How can Physio help me after having a baby?
As you may be aware, being pregnant and giving birth can cause quite a strain on your body. Not only does your pelvic floor weaken from carrying the weight of a baby and from birthing naturally but your body also undergoes many changes during pregnancy, which can cause pain and dysfunction! Ligaments soften around your back and pelvis, which can predispose you to pain and instability; enlarged breasts can round the shoulders; stomach muscles separate and weaken; and this is just to name a few problems that can occur!
But first of all, let’s talk about the pelvic floor. What is it?
The pelvic floor is a group of muscles that sits between your legs. Men and women both have them. In women, they run from the pubic bone to the tailbone. They support the rectum, uterus and bladder in place and help close the front and back passage to keep you dry.
So when they become weak from pregnancy and natural birth, you can get problems like:
• Leaking with coughing, sneezing, lifting, bending, exercise (this is called stress incontinence)
• Desperate urges to rush to the toilet to wee (this is called urgency)
• Problems making it to the toilet in time (urge incontinence)
• Prolapse (this is when one or more of the pelvic organs starts to fall down into the vagina)
• Bowel control problems
Certain birthing factors can weaken these muscles further. So what are they?
• Having a large tear through the vaginal muscles (episiotomy, 2nd, 3rd or 4th degree tear)
• Long 2nd stage of labour, over 1 hour (from when your cervix is fully dilated until birth)
• Having a baby over 4kg
• The use of forceps or a vacuum during delivery
• Twin or multi-baby pregnancy
• Having birthed 4 or more children
Does having a caesarean protect the pelvic floor?
Yes, somewhat. However, the pregnancy itself is enough to weaken these muscles so ladies who have a caesarean still are at risk of pelvic floor problems.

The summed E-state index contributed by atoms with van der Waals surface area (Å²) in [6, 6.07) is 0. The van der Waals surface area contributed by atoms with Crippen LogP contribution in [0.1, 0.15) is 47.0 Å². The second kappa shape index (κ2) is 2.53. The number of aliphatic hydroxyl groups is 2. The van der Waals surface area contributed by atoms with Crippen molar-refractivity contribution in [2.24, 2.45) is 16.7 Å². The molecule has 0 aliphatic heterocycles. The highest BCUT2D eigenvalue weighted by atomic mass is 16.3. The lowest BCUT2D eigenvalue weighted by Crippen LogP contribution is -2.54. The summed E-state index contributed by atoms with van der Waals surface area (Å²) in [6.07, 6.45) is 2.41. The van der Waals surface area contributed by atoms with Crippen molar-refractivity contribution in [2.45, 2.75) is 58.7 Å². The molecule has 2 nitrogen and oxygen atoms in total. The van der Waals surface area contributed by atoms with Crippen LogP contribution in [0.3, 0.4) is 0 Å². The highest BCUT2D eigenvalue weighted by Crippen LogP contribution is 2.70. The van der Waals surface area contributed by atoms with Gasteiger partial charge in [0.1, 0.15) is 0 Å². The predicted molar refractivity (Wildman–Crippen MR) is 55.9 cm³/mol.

What can be done about a weak pelvic floor?
It is important to protect your pelvic floor from extra strain in the first few months postpartum. How you get in and out of bed, how much you lift, what exercise you do, how you manage your bowels can all impact on your pelvic floor. It is important to get specific advice from a Women’s Health physio to help you manage.
Pelvic floor strengthening exercises given under the guidance of a physiotherapist are also very important. A physiotherapist-guided program can optimise your outcomes and be customised according to your needs.
So what about pelvic pain, what can be done about that?
Pelvic pain at the pubic bone or tailbone is very common during pregnancy and less so postpartum. It occurs because the hormone relaxin gets released into your system during pregnancy to help soften the ligaments at the back and pelvis so that the baby’s head can pass through the pelvis more easily during delivery.
Unfortunately, the relaxin can de-stabilise the pelvis, which means every time you walk, roll and move, there is extra movement and torsion happening at joints that are usually very stable. This creates considerable pain and inflammation at the joint space. Sometimes the pelvis can also shift out of place as well, which is very painful and debilitating.
Pelvic pain is often managed with some exercises, manual therapy and advice. Sometimes you may also be prescribed an SIJ belt, which helps compress the pelvis to stabilise it.
What is stomach muscle separation?
During pregnancy, it is natural for the six-pack abdominal muscles to separate as the baby and uterus expands. Sometimes this separation is larger than normal, which can cause back pain and even umbilical hernia.
After giving birth, this separation should return to less than a 3cm gap within the first few days. If it is any larger than this, you will need specific advice, exercise and abdominal support to help close the gap.
Stomach muscles that stay apart can cause significant lower back pain, umbilical hernia and aesthetic issues, so it is important to get sorted!
If you have pelvic floor weakness, pelvic pain or stomach muscle separation, having a postpartum physiotherapy review can get you back on track and feel confident again.